Recent studies have identified a role for thyroid-stimulating hormone (TSH; ie, thyrotropin) as an inductive signal for tumor necrosis factor-α (TNF-α) secretion by bone marrow (BM) cells, although the features of that activation pathway have not been defined. Using intracellular TSH staining and enzyme-linked immunoassay for detection of secreted TSH, we demonstrate that TSH synthesis in BM cells occurs within CD45+ (leukocyte common antigen) hematopoietic cells and that the majority of that activity resides in a component of CD11b+ BM cells that are not mature T cells, B cells, or Thy-1+ cells in the BM. Conversely, TSH-responsive BM cells defined by expression of TSH receptor (TSHR) using flow cytometry were selectively associated with a nonerythroid CD11b lymphocyte precursor population. In vitro culture of magnetic-activated cell sorted CD11b and CD11b+ cells with titrated amounts of purified TSH resulted in significantly higher levels of TNF-α secretion from CD11b BM cells compared to non-TSH–treated cells, with no appreciable change in TNF-α production from CD11b+cells. These findings are the first to demonstrate TSH production by BM hematopoietic cells, and they demonstrate that TSH may be involved in the regulation of TNF-α by CD11b BM cells. They also indicate that TSH-mediated regulation of TNF-α secretion within the BM most likely operates through an intrinsic network of TSH production and use between different types of BM cells, and they suggest that local TSH may be an important homeostatic regulator of hematopoiesis mediated by TNF-α.

Although the participation of the neuroendocrine system in the regulation of immunity has been known for many years, most studies into that process have examined the involvement of glucocorticoid, steroid hormones, and reproductive hormones. Considerably less is known about how hormones of the hypothalamus-pituitary-thyroid axis affect the immune response. Evidence, however, suggests that thyroid-stimulating hormone (TSH) can be produced by cells of the immune system and that it is used by hematopoietic cells, as seen from TSH receptor (TSHR) expression on hematopoietic cells, and by its capacity to influence various immunobiologic activities in a TSH-dependent manner. Studies by Smith and coworkers demonstrated TSH secretion by human peripheral blood leukocytes stimulated with Staphylococcus enterotoxin A.1 Subsequent work revealed TSH gene expression in activated mouse spleen cells,2 and secretion of TSH by mouse splenic mononuclear cells, in particular dendritic cells (DCs) and to a lesser extent T cells and B cells.3 Human peripheral blood leukocytes have been shown to bind TSH in radiolabeled binding studies4,5 and by flow cytometry using biotin-labeled TSH.6 Similar findings have been reported for murine splenic mononuclear cells,7 collectively indicating that TSHR is selectively expressed on cells of the peripheral immune system.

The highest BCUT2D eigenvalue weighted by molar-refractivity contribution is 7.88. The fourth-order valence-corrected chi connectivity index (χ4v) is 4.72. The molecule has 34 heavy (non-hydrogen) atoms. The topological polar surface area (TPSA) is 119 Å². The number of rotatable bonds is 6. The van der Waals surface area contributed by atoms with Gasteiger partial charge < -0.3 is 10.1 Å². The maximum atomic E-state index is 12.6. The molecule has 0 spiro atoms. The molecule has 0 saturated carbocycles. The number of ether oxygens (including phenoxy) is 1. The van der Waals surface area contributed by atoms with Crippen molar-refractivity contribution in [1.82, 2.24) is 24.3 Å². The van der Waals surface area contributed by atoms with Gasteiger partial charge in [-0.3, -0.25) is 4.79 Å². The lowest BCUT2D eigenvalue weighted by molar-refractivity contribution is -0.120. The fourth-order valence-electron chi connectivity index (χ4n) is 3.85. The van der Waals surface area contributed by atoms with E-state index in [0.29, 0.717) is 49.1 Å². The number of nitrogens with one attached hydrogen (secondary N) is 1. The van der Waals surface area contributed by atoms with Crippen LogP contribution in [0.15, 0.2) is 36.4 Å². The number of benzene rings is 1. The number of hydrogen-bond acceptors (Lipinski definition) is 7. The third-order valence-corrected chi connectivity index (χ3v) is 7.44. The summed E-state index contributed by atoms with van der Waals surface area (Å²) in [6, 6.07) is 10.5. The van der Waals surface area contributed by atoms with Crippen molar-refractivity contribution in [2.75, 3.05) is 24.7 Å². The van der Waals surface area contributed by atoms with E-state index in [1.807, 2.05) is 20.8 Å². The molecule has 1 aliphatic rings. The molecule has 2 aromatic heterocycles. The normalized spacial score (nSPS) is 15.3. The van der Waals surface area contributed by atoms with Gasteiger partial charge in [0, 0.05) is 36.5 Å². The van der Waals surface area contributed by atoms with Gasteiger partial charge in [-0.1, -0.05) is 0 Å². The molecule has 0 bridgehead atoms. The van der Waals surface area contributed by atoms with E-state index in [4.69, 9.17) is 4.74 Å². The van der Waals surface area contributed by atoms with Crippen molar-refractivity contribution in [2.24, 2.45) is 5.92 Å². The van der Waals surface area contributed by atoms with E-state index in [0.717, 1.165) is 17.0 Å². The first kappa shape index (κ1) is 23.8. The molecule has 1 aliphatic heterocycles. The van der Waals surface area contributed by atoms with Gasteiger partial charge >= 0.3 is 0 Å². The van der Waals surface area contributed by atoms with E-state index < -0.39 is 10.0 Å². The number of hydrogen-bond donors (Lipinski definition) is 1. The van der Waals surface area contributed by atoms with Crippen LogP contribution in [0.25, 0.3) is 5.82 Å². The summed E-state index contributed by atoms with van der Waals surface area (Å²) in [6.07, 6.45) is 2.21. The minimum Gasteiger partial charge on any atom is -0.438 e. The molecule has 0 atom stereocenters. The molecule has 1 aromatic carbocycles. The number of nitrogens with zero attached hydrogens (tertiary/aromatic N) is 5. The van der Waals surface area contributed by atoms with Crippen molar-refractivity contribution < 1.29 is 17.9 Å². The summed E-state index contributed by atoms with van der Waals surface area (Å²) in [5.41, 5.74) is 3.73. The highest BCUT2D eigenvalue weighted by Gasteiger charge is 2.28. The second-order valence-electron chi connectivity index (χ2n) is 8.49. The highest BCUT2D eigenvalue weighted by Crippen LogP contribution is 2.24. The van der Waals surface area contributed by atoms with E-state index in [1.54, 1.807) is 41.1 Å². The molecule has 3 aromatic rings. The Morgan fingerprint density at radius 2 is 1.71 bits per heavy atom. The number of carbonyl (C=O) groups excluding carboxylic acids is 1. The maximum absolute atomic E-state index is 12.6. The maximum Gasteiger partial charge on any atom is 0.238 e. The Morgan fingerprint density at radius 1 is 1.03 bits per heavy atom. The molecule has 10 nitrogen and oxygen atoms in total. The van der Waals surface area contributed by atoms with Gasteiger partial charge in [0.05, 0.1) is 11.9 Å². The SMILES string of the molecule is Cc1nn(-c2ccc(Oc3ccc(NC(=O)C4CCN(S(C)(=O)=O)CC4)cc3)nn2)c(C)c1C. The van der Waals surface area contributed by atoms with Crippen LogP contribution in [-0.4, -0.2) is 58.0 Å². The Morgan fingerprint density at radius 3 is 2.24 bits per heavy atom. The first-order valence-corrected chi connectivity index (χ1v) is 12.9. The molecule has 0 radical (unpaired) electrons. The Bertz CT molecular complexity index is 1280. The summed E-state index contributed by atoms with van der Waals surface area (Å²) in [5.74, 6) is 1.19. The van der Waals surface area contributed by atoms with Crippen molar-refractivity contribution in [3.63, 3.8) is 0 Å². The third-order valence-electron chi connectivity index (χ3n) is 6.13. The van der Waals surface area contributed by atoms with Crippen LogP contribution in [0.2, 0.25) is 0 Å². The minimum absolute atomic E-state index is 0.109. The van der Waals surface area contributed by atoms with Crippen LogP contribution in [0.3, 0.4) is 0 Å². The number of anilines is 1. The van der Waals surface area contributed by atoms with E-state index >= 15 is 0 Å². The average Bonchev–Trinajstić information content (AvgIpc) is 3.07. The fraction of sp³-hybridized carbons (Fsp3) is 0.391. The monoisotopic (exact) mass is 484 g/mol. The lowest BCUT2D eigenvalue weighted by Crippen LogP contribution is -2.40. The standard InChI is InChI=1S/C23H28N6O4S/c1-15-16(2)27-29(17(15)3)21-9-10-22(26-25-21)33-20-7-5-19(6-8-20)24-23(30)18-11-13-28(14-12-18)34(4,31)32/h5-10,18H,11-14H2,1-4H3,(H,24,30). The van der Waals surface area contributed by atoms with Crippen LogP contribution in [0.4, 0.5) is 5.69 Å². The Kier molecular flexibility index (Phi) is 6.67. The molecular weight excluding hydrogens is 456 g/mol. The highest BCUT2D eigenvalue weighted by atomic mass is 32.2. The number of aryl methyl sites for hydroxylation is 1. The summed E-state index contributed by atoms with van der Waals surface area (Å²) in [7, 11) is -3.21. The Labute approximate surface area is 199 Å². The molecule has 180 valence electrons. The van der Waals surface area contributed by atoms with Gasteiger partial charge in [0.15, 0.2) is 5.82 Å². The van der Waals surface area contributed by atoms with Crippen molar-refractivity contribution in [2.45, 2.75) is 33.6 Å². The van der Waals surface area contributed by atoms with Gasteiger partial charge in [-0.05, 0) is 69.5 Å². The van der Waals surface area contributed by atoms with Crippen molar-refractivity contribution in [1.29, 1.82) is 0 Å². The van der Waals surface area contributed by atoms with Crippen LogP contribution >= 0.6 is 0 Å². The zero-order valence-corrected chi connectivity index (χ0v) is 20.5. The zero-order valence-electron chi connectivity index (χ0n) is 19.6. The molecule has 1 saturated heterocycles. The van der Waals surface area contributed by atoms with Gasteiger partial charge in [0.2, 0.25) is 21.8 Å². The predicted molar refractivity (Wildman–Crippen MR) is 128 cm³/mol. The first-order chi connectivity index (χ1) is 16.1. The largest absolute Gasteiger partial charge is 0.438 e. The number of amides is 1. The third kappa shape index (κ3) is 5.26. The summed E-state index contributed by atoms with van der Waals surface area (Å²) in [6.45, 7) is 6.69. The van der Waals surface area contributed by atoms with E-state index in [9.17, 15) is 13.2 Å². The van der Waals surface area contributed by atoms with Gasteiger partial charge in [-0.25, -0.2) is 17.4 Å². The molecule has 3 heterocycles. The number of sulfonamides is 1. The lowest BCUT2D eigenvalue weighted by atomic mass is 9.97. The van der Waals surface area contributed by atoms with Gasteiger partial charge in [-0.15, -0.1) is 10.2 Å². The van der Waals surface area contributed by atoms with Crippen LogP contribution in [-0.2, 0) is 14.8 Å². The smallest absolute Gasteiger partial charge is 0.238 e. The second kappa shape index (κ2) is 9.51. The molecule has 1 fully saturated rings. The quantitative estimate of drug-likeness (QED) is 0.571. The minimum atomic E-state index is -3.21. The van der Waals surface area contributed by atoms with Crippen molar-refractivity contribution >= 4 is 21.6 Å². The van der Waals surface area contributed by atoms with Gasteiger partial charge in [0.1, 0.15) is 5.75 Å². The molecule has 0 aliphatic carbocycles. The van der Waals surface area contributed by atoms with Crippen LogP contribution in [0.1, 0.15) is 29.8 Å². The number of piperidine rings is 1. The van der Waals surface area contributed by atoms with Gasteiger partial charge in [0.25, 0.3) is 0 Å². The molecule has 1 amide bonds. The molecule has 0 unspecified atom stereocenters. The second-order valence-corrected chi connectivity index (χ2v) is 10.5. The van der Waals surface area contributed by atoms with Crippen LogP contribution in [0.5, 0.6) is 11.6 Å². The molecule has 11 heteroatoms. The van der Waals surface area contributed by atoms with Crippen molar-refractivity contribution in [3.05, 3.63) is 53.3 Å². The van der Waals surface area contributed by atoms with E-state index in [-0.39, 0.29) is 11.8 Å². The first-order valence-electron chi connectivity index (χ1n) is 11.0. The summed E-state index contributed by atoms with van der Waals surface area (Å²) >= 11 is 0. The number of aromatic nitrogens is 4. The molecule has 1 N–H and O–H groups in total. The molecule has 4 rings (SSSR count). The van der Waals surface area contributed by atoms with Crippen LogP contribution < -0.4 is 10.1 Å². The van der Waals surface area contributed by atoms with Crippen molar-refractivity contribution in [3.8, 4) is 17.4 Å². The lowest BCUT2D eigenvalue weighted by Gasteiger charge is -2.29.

In mice, TSH also been shown to influence developmental/immune regulatory functions of intestinal intraepithelial lymphocytes (IELs) involved in the recruitment and maturation of specific IEL subsets, most notably the CD8αβ T-cell receptor αβ (TCRαβ) IELs.8,9 This appears to occur through a local TSH-mediated network between TSH-producing intestinal epithelial cells and TSHR+ IELs.10 Within the bone marrow (BM), the expression of surface TSHR has been shown by immunoprecipitation,3 although the types of cells of the BM that express the TSHR was not determined, nor was the capacity of BM cells to produce TSH examined. Functionally, TSH has been shown to significantly influence BM cytokine synthesis, including tumor necrosis factor-α (TNF-α).3 

Given the heterogeneity of BM cells and the basic role of the BM as a source of hematopoietic cells destined for secondary lymphoid tissue, it will be important to understand the cells involved in the production and use of TSH locally and to characterize the biologic significance of this system as a regulator of hematopoietic homeostasis. In the present study, we have defined the subsets of BM cells, which produce and use TSH, and we provide new data linking TSH-induced synthesis of TNF-α, an important cytokine with hematopoietic-regulating activities, to specific population(s) of BM cells.

Mice

Female BALB/c mice, 6 to 10 weeks of age, were purchased from the National Cancer Institute (Frederick, MD) and were housed at the University of Texas Health Science Center Dental Branch.

Antibodies and reagents

Antibodies used in this study were: fluorescein isothiocyanate (FITC)–anti-CD45 (leukocyte common antigen; 30-F11); FITC–anti-CD11b (M1/70); FITC–anti-B220 (RA3-6B2); FITC–anti-TCRβ (H57-597); biotin-labeled mouse IgM (anti-TNP; G155-228); purified rat IgM (ER4-22); anti-CD16/32 Fc receptor block; streptavidin-phycoerythrin (PE) and streptavidin-cychrome (all from BD Pharmingen; San Diego, CA); rabbit antimouse TSH (Accurate Chemicals, Westbury, NY); PE–anti-Ter-119 (Caltag, South San Francisco, CA); PE–anti-Thy-1 5a-8; biotin-antirabbit antibody (Vector Laboratories; Burlingham, CA); biotin-labeled monoclonal antimouse TSHβ 1B1111; anti-Fc receptor CD16 2G2.4 tissue culture supernatant (American Type Culture Collection, Rockville, MD); and biotin-labeled human recombinant TSHβ (Sigma Chemicals, St Louis, MO); human pituitary TSHαβ (98% pure iodination grade; Calbiochem; San Diego, CA);Escherichia coli lipopolysaccharide (LPS; Sigma). Biotinylation of monoclonal antibody (mAb) 1B11 and human recombinant TSHβ was done using published protocols from our laboratory11; purification of mAb 1B11 was done as previously described.11